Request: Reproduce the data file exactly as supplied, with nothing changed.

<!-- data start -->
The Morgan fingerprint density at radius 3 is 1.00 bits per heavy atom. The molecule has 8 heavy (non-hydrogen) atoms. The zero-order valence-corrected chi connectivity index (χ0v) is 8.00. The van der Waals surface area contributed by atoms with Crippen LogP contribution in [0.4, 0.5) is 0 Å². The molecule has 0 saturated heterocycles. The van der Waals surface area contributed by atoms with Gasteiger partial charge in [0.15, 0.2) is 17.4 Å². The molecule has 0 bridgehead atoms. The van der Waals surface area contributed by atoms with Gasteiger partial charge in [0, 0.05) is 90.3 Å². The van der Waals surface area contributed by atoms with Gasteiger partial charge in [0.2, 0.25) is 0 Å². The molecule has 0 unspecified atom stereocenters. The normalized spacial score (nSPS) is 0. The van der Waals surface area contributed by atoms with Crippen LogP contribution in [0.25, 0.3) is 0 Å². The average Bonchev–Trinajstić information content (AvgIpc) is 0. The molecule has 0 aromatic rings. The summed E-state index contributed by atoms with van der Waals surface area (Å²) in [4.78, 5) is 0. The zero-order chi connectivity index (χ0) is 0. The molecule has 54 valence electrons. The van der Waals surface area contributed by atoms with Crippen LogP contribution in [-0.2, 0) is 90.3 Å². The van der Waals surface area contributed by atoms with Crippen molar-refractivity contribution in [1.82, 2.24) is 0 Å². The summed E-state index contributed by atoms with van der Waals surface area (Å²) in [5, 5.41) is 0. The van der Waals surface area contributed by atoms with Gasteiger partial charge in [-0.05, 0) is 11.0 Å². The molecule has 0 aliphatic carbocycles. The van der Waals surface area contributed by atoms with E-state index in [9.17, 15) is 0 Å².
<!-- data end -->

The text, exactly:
The Morgan fingerprint density at radius 3 is 1.00 bits per heavy atom. The molecule has 8 heavy (non-hydrogen) atoms. The zero-order valence-corrected chi connectivity index (χ0v) is 8.00. The van der Waals surface area contributed by atoms with Crippen LogP contribution in [0.4, 0.5) is 0 Å². The molecule has 0 saturated heterocycles. The van der Waals surface area contributed by atoms with Gasteiger partial charge in [0.15, 0.2) is 17.4 Å². The molecule has 0 bridgehead atoms. The van der Waals surface area contributed by atoms with Gasteiger partial charge in [0, 0.05) is 90.3 Å². The van der Waals surface area contributed by atoms with Gasteiger partial charge in [0.2, 0.25) is 0 Å². The molecule has 0 unspecified atom stereocenters. The normalized spacial score (nSPS) is 0. The van der Waals surface area contributed by atoms with Crippen LogP contribution in [0.25, 0.3) is 0 Å². The average Bonchev–Trinajstić information content (AvgIpc) is 0. The molecule has 0 aromatic rings. The summed E-state index contributed by atoms with van der Waals surface area (Å²) in [4.78, 5) is 0. The zero-order chi connectivity index (χ0) is 0. The molecule has 54 valence electrons. The van der Waals surface area contributed by atoms with Crippen LogP contribution in [-0.2, 0) is 90.3 Å². The van der Waals surface area contributed by atoms with Crippen molar-refractivity contribution in [1.82, 2.24) is 0 Å². The summed E-state index contributed by atoms with van der Waals surface area (Å²) in [5, 5.41) is 0. The van der Waals surface area contributed by atoms with Gasteiger partial charge in [-0.05, 0) is 11.0 Å². The molecule has 0 aliphatic carbocycles. The van der Waals surface area contributed by atoms with E-state index in [9.17, 15) is 0 Å².